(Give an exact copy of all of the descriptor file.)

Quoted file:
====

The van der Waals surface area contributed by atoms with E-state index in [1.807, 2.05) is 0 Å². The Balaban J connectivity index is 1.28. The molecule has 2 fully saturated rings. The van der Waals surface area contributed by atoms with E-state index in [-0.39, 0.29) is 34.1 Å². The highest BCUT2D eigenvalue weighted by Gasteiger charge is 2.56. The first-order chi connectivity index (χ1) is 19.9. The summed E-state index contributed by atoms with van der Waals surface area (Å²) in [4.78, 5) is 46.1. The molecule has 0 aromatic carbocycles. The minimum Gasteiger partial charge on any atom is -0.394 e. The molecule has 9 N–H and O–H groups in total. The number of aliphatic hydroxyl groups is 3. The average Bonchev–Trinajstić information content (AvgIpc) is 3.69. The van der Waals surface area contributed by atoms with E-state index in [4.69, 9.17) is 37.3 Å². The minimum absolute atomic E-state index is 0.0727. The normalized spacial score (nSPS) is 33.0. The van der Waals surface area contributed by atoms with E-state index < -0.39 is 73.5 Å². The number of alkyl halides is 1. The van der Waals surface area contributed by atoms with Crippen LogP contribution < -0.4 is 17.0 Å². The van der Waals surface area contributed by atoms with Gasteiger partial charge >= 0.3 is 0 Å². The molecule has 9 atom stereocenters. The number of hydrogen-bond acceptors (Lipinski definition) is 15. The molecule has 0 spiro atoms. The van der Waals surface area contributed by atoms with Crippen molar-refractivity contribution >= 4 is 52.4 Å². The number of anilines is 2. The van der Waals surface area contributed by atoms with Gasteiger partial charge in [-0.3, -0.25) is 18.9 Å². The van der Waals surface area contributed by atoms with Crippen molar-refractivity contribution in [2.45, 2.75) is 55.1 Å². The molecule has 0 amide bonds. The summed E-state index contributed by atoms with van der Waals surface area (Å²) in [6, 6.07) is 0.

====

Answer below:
The van der Waals surface area contributed by atoms with E-state index in [1.807, 2.05) is 0 Å². The Balaban J connectivity index is 1.28. The molecule has 2 fully saturated rings. The van der Waals surface area contributed by atoms with E-state index in [-0.39, 0.29) is 34.1 Å². The highest BCUT2D eigenvalue weighted by Gasteiger charge is 2.56. The first-order chi connectivity index (χ1) is 19.9. The summed E-state index contributed by atoms with van der Waals surface area (Å²) in [4.78, 5) is 46.1. The molecule has 0 aromatic carbocycles. The minimum Gasteiger partial charge on any atom is -0.394 e. The molecule has 9 N–H and O–H groups in total. The number of aliphatic hydroxyl groups is 3. The average Bonchev–Trinajstić information content (AvgIpc) is 3.69. The van der Waals surface area contributed by atoms with E-state index in [4.69, 9.17) is 37.3 Å². The minimum absolute atomic E-state index is 0.0727. The normalized spacial score (nSPS) is 33.0. The van der Waals surface area contributed by atoms with E-state index < -0.39 is 73.5 Å². The number of alkyl halides is 1. The van der Waals surface area contributed by atoms with Crippen LogP contribution < -0.4 is 17.0 Å². The van der Waals surface area contributed by atoms with Gasteiger partial charge >= 0.3 is 0 Å². The molecule has 9 atom stereocenters. The number of hydrogen-bond acceptors (Lipinski definition) is 15. The molecule has 0 spiro atoms. The van der Waals surface area contributed by atoms with Crippen molar-refractivity contribution >= 4 is 52.4 Å². The number of anilines is 2. The van der Waals surface area contributed by atoms with Gasteiger partial charge in [-0.3, -0.25) is 18.9 Å². The van der Waals surface area contributed by atoms with Crippen molar-refractivity contribution in [2.45, 2.75) is 55.1 Å². The molecule has 0 amide bonds. The summed E-state index contributed by atoms with van der Waals surface area (Å²) in [6, 6.07) is 0.